March 17th in history:
Franklin D. Roosevelt resigned from the New York State Senate on March 17th, 1913, to become assistant secretary of the Navy under President Woodrow Wilson. It was his eighth wedding anniversary. In the next 20 years, Roosevelt would become a vice-presidential candidate, governor of New York and president of the United States.
Eliot Spitzer had been governor of New York for just over a year when he resigned on this date in 2008, after a prostitution scandal in which he admitted to being a client of an escort agency.
New Yorkers like to celebrate St. Patrick’s Day with a big parade in Manhattan. The Irish holiday was celebrated in New York City for the first time on March 17th, 1756.
St. Patrick’s Day is the birthday of two actors who have starred in movies and TV shows about New York City: Kurt Russell (born 1951), who played Snake Plissken in the action drama Escape from New York; and Gary Sinise (1955), Mac Taylor from “CSI: New York,” also known as Lt. Dan in Forrest Gump.
Sinise also played real-life astronaut Ken Mattingly in the movie Apollo 13. Mattingly was born March 17th, 1936. He was pulled from the Apollo 13 mission days before its launch in 1970 after being exposed to German measles, so he missed being aboard the spacecraft that had to return to Earth after an explosion. Mattingly did get to circle the moon two years later, as the command module pilot of Apollo 16.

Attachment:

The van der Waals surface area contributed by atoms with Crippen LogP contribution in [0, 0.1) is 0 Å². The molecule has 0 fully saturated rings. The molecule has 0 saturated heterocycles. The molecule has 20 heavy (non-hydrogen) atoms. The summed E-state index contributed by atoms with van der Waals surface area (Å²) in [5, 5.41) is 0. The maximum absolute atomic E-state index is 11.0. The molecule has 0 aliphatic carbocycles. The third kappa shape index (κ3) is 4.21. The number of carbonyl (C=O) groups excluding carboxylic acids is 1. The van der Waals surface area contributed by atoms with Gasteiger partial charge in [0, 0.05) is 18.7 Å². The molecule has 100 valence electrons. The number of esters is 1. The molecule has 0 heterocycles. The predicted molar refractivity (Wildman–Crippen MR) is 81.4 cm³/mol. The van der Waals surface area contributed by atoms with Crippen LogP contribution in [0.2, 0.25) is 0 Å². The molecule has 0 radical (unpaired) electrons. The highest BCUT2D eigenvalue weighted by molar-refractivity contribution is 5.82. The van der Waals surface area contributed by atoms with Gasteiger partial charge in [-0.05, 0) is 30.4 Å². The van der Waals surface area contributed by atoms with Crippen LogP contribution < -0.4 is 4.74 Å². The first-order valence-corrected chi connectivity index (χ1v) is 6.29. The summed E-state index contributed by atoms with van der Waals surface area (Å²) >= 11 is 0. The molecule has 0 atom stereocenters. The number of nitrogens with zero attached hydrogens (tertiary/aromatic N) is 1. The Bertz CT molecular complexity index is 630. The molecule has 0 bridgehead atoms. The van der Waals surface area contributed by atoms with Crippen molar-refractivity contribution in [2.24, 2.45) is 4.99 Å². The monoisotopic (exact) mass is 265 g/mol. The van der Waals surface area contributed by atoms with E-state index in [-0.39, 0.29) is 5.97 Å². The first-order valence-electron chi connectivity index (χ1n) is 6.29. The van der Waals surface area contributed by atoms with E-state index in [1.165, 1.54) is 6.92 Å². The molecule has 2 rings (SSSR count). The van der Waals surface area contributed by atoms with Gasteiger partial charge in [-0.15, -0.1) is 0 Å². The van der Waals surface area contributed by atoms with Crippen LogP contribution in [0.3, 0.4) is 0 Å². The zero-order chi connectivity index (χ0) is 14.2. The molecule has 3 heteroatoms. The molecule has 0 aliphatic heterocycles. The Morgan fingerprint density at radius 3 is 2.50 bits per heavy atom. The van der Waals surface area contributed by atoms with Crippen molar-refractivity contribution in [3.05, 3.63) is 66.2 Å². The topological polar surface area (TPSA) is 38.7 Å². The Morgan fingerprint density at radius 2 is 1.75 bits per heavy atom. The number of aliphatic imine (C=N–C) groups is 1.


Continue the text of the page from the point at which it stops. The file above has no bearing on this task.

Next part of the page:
March 16th in history:
The Army Corps of Engineers was established on March 16th, 1802, to operate the military academy at West Point.
On this date in 1916, General John J. Pershing (West Point class of 1886) led the horsemen of the Cavalry across the Mexican border to search for revolutionary Pancho Villa.
Most people gave up horses for cars in the early 20th century. On March 16th, 1958, Ford produced its 50 millionth car, a Thunderbird. Exactly 10 years later on the same date, General Motors made its 100 millionth auto. It was an Olds Toronado.
March 15th in history:
Beware March 15th, the Ides of March — the day in 44 B.C. when emperor Julius Caesar was stabbed to death by several members of the Roman Senate.
The Russian title “Czar,” meaning an emperor, is thought to be related to the name Caesar. Czar Nicholas the 2nd of Russia abdicated on March 15th, 1917. His brother then became the czar.
Russia was part of the Soviet Union for decades after the monarchy fell. On March 15th, 1990, Soviet leader Mikhail Gorbachev officially took the title of “president” of the USSR. He was the last Soviet president, when the Union disbanded the following year.
A band called the Ides of March was climbing up the record charts on this day in 1970 with its biggest hit, “Vehicle.” At the same time, the song “Thank You (Falettinme Be Mice Elf Again)” by Sly and the Family Stone was headed down the charts after hitting number 1 in February. The band’s leader, Sly Stone, was born on March 15th (year in dispute, 1943 or 1944).
March 14th in history:
Warren G. Harding made history on March 14th, 1923, as the first president to file an income tax report. This was 10 years after the 16th Amendment was ratified, legalizing income taxes in the U.S.